In Brief

Hopes of happy Christmas rise as sales stop falling on high street

CBI data reports an end to six months of falling sales

High street retailers have been handed a much-needed boost as the latest data from the CBI shows a broadly unchanged level of activity in November, ending a six-month run of falling sales.

As the key Christmas shopping season starts this week, the CBI said the stabilisation reported in its survey of 52 retailers offered cautious hope for Britain’s high street.

Its data, which covers late October and the first half of November, showed strong sales at supermarkets and footwear stores. However there was a weaker showing at department stores and general clothes outlets.

The Daily Telegraph says shoppers have “dispelled pre-election worries,” giving a shot in the arm to the “battered” high street.

CBI deputy chief economist, Anna Leach, said: “Retailers are entering the festive season with a bit of hope that sales will head up, with the strongest expectations in half a year.

“Actual sales have also stabilised and have nudged above average for the time of year. And employment has stopped falling after three years of decline.”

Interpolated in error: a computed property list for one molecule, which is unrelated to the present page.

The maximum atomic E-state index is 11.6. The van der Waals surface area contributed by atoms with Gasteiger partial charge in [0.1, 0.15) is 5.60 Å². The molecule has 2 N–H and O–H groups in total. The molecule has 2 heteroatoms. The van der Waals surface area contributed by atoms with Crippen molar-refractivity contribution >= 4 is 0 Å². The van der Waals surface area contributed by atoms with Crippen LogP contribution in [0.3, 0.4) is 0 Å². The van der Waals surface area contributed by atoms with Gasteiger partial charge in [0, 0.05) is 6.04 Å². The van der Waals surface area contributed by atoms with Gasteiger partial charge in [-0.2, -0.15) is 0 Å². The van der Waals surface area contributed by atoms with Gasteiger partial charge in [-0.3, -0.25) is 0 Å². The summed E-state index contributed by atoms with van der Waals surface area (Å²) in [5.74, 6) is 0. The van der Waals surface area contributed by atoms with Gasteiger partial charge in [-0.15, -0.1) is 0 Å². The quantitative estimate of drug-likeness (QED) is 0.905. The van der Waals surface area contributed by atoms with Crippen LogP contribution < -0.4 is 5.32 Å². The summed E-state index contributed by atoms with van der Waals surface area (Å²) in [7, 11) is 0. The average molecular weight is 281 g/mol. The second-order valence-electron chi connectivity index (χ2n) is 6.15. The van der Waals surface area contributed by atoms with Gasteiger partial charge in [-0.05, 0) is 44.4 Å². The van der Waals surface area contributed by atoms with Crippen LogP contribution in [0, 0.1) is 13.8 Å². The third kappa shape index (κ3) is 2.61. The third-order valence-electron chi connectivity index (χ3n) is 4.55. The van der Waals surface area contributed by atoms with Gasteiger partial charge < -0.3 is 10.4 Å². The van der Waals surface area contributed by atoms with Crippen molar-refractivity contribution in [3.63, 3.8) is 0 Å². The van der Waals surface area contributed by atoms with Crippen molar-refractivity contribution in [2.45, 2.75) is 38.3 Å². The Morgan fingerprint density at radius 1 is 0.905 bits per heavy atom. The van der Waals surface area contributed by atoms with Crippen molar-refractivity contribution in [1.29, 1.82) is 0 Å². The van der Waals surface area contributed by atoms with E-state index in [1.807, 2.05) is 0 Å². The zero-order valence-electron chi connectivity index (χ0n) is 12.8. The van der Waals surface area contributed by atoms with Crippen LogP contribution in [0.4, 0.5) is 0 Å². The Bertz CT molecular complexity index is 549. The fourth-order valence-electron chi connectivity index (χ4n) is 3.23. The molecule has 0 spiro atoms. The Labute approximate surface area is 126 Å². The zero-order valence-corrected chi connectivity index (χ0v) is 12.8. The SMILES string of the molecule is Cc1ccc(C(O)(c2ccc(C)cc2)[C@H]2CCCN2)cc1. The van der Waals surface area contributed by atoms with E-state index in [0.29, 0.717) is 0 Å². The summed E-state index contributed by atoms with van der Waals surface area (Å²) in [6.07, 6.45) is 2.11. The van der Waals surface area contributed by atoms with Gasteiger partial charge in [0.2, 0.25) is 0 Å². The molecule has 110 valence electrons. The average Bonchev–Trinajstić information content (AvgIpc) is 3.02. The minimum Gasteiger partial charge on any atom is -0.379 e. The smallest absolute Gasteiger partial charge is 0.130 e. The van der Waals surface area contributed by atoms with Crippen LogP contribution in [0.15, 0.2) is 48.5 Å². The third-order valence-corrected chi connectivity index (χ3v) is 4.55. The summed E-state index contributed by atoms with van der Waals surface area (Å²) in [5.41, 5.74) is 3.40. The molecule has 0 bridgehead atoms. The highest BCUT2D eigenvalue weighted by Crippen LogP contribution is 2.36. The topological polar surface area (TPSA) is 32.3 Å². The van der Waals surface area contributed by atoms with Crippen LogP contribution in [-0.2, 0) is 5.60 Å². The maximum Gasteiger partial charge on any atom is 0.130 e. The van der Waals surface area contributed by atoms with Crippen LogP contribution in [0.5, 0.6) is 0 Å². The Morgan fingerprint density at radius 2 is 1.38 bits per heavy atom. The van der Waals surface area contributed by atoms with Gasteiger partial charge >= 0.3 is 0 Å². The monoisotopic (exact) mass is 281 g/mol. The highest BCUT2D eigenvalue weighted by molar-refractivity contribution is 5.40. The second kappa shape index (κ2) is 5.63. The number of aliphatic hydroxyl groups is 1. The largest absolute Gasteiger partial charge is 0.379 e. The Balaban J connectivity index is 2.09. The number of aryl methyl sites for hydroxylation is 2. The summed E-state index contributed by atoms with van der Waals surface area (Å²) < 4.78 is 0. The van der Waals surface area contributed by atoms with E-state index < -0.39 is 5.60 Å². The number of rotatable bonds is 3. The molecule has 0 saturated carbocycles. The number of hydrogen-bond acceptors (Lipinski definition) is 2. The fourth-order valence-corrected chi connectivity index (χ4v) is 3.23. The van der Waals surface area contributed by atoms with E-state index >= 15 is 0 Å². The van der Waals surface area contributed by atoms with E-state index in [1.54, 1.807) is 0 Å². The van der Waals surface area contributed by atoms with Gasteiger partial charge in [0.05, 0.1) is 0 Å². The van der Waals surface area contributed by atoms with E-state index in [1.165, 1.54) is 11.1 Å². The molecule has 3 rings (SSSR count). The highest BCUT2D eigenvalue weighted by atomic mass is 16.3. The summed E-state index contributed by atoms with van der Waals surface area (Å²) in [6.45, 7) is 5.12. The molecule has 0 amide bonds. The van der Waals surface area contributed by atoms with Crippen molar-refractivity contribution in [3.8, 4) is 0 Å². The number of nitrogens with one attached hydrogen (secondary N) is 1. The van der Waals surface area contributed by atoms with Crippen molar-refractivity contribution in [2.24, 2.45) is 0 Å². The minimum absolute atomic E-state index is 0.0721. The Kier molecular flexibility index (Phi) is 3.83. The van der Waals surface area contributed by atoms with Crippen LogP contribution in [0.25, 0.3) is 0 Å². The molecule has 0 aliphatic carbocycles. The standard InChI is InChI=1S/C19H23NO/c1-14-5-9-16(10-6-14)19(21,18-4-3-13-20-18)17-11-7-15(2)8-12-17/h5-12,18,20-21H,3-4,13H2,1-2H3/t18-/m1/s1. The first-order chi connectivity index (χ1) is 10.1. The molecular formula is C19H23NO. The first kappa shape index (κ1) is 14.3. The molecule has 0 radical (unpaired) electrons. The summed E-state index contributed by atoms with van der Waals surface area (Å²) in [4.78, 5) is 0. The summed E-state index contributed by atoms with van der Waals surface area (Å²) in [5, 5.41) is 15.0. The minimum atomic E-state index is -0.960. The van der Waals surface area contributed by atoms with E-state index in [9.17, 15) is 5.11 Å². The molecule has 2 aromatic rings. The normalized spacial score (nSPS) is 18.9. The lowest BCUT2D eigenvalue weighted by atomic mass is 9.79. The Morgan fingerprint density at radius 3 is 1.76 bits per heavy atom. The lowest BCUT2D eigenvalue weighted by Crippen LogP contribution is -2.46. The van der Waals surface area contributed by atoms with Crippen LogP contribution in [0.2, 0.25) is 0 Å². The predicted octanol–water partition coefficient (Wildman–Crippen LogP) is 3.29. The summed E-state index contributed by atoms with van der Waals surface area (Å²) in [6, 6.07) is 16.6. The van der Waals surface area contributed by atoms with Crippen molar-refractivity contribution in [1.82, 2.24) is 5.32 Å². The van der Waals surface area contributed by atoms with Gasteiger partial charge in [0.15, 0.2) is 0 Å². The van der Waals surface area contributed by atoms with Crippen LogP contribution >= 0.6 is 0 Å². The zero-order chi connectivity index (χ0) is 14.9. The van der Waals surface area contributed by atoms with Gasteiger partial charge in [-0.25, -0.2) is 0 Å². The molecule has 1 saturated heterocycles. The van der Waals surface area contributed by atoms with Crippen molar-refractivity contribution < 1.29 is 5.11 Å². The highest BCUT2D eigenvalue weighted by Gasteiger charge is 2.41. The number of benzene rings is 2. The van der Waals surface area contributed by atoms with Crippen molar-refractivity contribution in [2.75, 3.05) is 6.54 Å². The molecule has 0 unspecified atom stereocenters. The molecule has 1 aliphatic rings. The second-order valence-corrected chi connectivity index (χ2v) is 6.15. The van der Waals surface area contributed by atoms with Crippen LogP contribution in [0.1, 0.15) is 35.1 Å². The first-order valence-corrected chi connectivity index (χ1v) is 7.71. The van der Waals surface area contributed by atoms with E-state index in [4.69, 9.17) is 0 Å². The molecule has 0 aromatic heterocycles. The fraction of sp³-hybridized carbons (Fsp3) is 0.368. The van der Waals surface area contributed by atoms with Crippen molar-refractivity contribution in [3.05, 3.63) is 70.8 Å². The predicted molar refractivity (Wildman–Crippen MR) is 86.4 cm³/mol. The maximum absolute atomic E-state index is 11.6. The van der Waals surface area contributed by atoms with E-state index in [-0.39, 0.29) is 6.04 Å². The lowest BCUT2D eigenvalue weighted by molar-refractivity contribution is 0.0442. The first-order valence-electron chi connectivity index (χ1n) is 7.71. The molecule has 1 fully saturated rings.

However, she warned that: “Brexit uncertainty continues to weigh on investment plans for the year ahead” and called on the next government to “turn warm words into action”.

Howard Archer, chief economist for the EY Item Club, said the CBI data “offers retailers genuine hope that consumers are prepared to loosen their purse strings for the critical Christmas period” and suggests that a recent slump was merely “consumers taking a breather before splashing out over the festive season”.

The Retail Gazette urged caution, pointing out that the industry is “still in decline, with 41 per cent of retailers reporting a decline in sales while 38 per cent of respondents saw a rise – giving a balance of -3 for the month against the same period last year”.

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